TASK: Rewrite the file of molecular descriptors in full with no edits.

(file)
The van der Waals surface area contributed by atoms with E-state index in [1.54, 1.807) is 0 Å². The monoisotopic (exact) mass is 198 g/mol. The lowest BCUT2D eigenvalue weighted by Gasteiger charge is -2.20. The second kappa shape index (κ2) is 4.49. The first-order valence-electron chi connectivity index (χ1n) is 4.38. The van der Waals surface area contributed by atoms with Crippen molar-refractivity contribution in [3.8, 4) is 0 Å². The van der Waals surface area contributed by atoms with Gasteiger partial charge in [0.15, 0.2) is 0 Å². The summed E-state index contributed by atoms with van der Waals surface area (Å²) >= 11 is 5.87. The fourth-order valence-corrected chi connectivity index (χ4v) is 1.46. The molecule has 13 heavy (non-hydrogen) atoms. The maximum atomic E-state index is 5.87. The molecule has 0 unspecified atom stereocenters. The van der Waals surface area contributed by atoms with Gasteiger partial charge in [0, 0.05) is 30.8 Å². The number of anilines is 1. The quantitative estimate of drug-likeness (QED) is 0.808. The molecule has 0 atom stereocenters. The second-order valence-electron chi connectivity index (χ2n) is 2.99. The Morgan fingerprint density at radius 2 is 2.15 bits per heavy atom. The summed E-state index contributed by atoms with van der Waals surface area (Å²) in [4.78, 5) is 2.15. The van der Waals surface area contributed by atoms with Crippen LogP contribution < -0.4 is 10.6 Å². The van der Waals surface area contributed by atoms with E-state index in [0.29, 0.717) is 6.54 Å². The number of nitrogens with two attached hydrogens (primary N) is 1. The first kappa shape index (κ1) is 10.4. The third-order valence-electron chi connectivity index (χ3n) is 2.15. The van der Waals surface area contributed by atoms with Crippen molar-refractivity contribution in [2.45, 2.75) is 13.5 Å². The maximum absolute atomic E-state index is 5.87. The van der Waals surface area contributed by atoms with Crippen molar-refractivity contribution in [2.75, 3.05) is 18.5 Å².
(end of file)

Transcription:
The van der Waals surface area contributed by atoms with E-state index in [1.54, 1.807) is 0 Å². The monoisotopic (exact) mass is 198 g/mol. The lowest BCUT2D eigenvalue weighted by Gasteiger charge is -2.20. The second kappa shape index (κ2) is 4.49. The first-order valence-electron chi connectivity index (χ1n) is 4.38. The van der Waals surface area contributed by atoms with Crippen molar-refractivity contribution in [3.8, 4) is 0 Å². The van der Waals surface area contributed by atoms with Gasteiger partial charge in [0.15, 0.2) is 0 Å². The summed E-state index contributed by atoms with van der Waals surface area (Å²) >= 11 is 5.87. The fourth-order valence-corrected chi connectivity index (χ4v) is 1.46. The molecule has 13 heavy (non-hydrogen) atoms. The maximum atomic E-state index is 5.87. The molecule has 0 unspecified atom stereocenters. The van der Waals surface area contributed by atoms with Gasteiger partial charge in [0, 0.05) is 30.8 Å². The number of anilines is 1. The quantitative estimate of drug-likeness (QED) is 0.808. The molecule has 0 atom stereocenters. The second-order valence-electron chi connectivity index (χ2n) is 2.99. The Morgan fingerprint density at radius 2 is 2.15 bits per heavy atom. The summed E-state index contributed by atoms with van der Waals surface area (Å²) in [4.78, 5) is 2.15. The van der Waals surface area contributed by atoms with Crippen LogP contribution < -0.4 is 10.6 Å². The van der Waals surface area contributed by atoms with E-state index in [0.29, 0.717) is 6.54 Å². The number of nitrogens with two attached hydrogens (primary N) is 1. The first kappa shape index (κ1) is 10.4. The third-order valence-electron chi connectivity index (χ3n) is 2.15. The van der Waals surface area contributed by atoms with Crippen molar-refractivity contribution in [2.45, 2.75) is 13.5 Å². The maximum absolute atomic E-state index is 5.87. The van der Waals surface area contributed by atoms with Crippen molar-refractivity contribution in [2.75, 3.05) is 18.5 Å².